Motion Optimized Recording (MORe) Examined

Published Nov 22, 2009 00:00 AM
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In 2009, TimeSight introduced Motion Optimized Recording [link no longer available], a feature designed to simultaneously reduce storage costs while eliminating the risk of gaps in evidence from motion based recording.

TimeSight defines MORe as:

"A system recognizes when there is motion, and when there is not. However, in times of perceived non-motion recording is not stopped; rather, the recording continues but using a storage-optimized profile."

As an example of MORe's practical value, TimeSight cites liability claims from slip and fall accidents. Review TimeSight's MORe whitepaper [link no longer available] that includes a useful chart on statute of limitations for filing personal injury claims (ranges from 1 to 6 years with 2 years being the most common).

Common Traditional Feature, Issues with IP Cameras

Increasing image quality when motion is detected is a common traditional DVR feature. It is also relatively easy to implement when the encoder card is integrated into the recorder. However, with IP cameras, since the camera encodes the video independently of the recorder, this is difficult to do. As such, VMS software generally does not offer this feature. TimeSight can do this because it can transcode/re-encode all video it receives (from IP or analog cameras).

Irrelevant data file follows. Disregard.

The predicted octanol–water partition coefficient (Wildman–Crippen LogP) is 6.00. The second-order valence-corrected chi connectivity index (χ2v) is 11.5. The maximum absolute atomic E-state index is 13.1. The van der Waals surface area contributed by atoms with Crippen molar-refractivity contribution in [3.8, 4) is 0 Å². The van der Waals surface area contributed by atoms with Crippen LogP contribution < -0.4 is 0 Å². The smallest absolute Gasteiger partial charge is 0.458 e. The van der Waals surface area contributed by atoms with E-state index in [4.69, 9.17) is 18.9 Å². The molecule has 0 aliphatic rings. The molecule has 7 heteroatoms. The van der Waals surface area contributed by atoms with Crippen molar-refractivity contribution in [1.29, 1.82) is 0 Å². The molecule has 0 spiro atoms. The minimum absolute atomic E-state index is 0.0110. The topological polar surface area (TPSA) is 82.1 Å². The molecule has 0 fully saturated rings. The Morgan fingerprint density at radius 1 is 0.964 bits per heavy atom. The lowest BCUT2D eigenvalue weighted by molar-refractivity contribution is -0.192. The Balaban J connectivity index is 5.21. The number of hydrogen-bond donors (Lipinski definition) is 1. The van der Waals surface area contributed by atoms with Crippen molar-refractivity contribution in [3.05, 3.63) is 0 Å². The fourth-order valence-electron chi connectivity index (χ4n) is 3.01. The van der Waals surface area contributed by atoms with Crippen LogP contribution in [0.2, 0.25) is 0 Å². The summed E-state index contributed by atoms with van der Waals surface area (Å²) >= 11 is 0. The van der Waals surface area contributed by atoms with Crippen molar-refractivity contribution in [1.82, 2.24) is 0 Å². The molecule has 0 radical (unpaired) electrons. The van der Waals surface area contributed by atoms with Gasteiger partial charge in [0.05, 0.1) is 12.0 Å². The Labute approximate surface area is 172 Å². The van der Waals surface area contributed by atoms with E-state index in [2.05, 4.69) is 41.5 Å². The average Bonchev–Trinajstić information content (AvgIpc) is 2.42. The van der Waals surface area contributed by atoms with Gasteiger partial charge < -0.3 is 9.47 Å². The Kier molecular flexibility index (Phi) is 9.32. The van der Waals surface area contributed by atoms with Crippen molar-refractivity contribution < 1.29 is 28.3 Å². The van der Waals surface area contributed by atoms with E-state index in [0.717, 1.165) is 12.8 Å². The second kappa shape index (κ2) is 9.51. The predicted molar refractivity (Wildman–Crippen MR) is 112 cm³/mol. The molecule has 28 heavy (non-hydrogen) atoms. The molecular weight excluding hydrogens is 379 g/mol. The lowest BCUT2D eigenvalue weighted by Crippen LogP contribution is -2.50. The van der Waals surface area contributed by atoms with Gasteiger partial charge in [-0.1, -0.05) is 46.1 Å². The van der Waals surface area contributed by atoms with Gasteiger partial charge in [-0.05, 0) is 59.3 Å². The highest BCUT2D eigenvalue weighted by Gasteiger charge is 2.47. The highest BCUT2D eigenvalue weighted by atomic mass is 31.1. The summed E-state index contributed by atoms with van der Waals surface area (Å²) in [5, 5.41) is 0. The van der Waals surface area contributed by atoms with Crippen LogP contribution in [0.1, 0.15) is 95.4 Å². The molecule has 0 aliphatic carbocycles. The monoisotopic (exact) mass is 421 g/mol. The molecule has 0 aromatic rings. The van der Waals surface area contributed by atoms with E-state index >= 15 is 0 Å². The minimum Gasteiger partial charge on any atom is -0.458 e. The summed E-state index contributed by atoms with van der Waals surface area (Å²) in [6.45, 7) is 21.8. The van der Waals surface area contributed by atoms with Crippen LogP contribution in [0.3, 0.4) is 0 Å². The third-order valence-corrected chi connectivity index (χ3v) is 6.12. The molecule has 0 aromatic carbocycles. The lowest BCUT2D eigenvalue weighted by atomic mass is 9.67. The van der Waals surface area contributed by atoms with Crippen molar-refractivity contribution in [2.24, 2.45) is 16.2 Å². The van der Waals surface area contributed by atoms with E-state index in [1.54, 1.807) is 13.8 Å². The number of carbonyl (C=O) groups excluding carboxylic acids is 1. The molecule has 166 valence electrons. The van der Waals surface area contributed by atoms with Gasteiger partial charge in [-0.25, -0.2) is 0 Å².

Limits on Long Term Storage Usefulness

As stated in TimeSight's whitepaper, the fear of personal liability claims are a niche problem. Important for those that face it (retailers, for instance) but rarely a major concern to most video surveillance users.

See our coverage on slip and fall claims and our examination of TimeSight's storage claims.